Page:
Blue Zone Project first to use ‘crowdfunding’

The Dalles was the first of 42 Blue Zones Project communities nationwide to use crowdfunding as a way to help meet the local contribution for the three-year well-being initiative, an official said.

Over a year ago, a local OSU extension agent who focuses on public health issues heard about a chance to apply to become a Blue Zones Project community.

Winning the designation would bring a locally-hired staff of four to the town for three years with a budget of $2.5 million and a sweeping goal of helping the town’s citizens live longer, happier lives by making healthier choices easier.

The Dalles was one of three Oregon communities to apply, and all were so strong that funders, who initially planned to pick just one, eventually chose all three.

At a kickoff event last week, Aaron Patnode, executive director of Blue Zones Project Oregon, said The Dalles stood out for being the first nationwide to use crowdfunding.

The Blue Zones program costs $833,000 a year for three years. The local communities contribute $200,000 the first year and $300,000 a year for the final two years.

Of the local funding, $2,300 came from individuals, said Lauren Kraemer, the OSU extension agent. “It just showed interest from a broad range of community folks … who wanted to say with their 25 or 50 bucks, ‘I believe in this,’” she said. It was her idea to start a gofundme page for the funding.

“I’m really thrilled,” she said of The Dalles earning the project designation. “This is a long time coming. I’m excited to get started.”

She asked people to “stay tuned and get involved.”She noted the Blue Zones The Dalles Facebook page went live two weeks ago.

She said she would take a mental picture of where the town is now, and then look at it in three years, to see what changes the project made, and then in 10 years, to see what changes were lasting.

The Blue Zones Project is based on the work of a man who searched the globe for where people lived the longest, and found five “longevity hotspots.” These long-lived groups had certain commonalities that included not only eating healthy and being active, but also staying connected with family and friends, having life purpose and spirituality, and even drinking wine daily.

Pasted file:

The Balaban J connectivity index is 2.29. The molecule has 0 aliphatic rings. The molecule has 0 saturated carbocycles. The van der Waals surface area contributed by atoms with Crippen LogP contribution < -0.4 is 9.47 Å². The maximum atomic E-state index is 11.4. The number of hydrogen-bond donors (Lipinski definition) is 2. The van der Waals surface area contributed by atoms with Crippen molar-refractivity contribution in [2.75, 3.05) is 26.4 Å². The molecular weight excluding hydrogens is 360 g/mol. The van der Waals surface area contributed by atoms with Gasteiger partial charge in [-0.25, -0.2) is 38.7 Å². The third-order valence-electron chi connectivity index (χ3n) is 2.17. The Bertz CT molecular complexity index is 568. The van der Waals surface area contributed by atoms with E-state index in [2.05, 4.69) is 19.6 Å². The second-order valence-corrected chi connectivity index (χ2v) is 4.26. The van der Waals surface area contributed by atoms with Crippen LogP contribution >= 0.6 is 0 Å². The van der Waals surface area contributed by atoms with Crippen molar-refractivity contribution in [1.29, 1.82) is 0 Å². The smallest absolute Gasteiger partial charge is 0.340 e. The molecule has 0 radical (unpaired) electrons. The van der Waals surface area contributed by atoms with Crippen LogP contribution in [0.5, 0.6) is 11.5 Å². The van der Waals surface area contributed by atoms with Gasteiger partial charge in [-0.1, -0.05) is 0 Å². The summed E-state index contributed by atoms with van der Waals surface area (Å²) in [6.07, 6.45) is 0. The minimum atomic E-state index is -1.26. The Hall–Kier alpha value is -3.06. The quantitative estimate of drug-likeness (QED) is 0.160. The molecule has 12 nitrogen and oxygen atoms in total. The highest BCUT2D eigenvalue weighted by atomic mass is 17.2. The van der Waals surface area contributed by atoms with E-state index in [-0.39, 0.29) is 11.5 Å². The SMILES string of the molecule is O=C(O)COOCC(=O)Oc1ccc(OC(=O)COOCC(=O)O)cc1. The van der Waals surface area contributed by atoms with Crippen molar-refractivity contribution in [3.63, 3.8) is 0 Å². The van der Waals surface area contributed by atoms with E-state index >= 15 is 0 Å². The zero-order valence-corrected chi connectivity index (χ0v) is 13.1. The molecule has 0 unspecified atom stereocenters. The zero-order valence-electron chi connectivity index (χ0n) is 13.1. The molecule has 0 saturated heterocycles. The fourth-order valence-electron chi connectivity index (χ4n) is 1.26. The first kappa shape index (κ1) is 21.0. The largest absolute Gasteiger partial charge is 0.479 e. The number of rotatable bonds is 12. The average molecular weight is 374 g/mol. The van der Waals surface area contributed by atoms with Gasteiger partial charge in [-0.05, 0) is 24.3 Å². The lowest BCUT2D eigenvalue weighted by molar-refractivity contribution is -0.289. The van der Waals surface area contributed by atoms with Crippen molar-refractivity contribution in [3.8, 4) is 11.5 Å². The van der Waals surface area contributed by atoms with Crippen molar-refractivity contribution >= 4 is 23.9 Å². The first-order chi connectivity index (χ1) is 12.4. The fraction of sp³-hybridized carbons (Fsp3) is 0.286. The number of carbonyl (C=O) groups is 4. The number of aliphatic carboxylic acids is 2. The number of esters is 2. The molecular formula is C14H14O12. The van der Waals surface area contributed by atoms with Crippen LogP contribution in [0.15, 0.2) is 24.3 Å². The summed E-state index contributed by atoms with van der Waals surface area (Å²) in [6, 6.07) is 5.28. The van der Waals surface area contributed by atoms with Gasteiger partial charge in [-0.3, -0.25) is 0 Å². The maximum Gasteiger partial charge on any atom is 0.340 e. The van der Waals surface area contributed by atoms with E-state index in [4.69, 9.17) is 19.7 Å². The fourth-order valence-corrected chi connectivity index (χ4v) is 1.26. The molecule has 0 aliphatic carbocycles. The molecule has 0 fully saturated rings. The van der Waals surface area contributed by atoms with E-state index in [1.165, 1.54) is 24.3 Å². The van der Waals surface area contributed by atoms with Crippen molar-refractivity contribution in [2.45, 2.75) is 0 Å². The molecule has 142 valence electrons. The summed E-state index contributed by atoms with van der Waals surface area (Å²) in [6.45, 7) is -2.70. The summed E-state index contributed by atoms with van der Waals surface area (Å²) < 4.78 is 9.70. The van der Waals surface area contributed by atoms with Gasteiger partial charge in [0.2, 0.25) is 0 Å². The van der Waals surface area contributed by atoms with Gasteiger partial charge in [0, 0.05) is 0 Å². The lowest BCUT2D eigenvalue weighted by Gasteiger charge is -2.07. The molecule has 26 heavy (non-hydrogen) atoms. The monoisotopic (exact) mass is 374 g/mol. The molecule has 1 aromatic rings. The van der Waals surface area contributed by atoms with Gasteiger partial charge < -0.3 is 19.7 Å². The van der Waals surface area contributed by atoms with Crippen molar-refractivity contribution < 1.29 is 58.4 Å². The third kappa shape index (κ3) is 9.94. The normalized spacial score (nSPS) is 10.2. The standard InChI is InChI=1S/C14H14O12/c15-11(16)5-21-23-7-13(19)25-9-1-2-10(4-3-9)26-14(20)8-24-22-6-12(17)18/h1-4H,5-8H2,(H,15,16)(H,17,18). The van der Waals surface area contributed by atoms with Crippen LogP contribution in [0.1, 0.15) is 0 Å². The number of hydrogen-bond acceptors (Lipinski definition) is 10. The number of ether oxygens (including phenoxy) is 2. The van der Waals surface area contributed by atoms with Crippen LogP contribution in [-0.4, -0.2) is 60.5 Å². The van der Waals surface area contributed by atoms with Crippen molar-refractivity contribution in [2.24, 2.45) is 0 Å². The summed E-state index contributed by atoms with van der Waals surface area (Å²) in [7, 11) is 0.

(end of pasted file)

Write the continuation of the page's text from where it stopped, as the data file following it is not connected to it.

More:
Oregon Healthiest State, the entity spearheading the project, said in an earlier press release that “more than 70 percent of our health is influenced by our behaviors and surroundings, while just 30 percent is influenced by genetics and access to health care. That 70 percent is where Oregon Healthiest State focuses its attention.”

The project addresses well-being on all levels – physical, mental, emotional, social, financial and sense of purpose.

In fact, in Klamath Falls, Oregon’s first Blue Zones Project site, “purpose meetings,” where people gather for help in either finding a purpose or in honing one they already have, have proven extremely popular.

Patnode said Klamath Falls had a goal of hosting 500 people at such meetings in the three-year project, but only halfway through, has already hosted 1,000 people.

“That’s a really profound thing because it can have an effect on their whole life,” he said.

What he likes to see in Blue Zones communities is when people agree to try something. The approach of the Blue Zones Project is that health is not something to be “pursued,” but something that naturally “ensues” in a supportive environment.

Changes that could come from the Blue Zones Project include Blue Zones restaurant menus with healthy choices, more sidewalks, and more emphasis on walking to school. Nearly empty bike racks at schools could become more crowded. Groups could meet over wine to socialize and learn about healthy living.

To kick off the Blue Zones Project work in The Dalles last week, leaders conducted a series of focus groups to get local input on five areas, including policy, schools, worksites, faith-based contributions, and individual engagement.

Patnode was happy with the turnout at the focus groups.

Coming soon will be a policy summit, one-on-one meetings, and a community wellness survey. The result, in about six months, will be a detailed blueprint of how the community wants to pursue wellness.

A community kickoff event is planned for fall, and about 1,000 people are expected to show.

A short video played at the kickoff featured comments from people in Klamath Falls, which is over a year into its own Blue Zones Project. One person said the project was like “riding a rocket ship of community well-being.”

Other Blue Zones Project towns have reported lower tobacco use, more water consumption, and lower insurance costs because of fewer sick employees.

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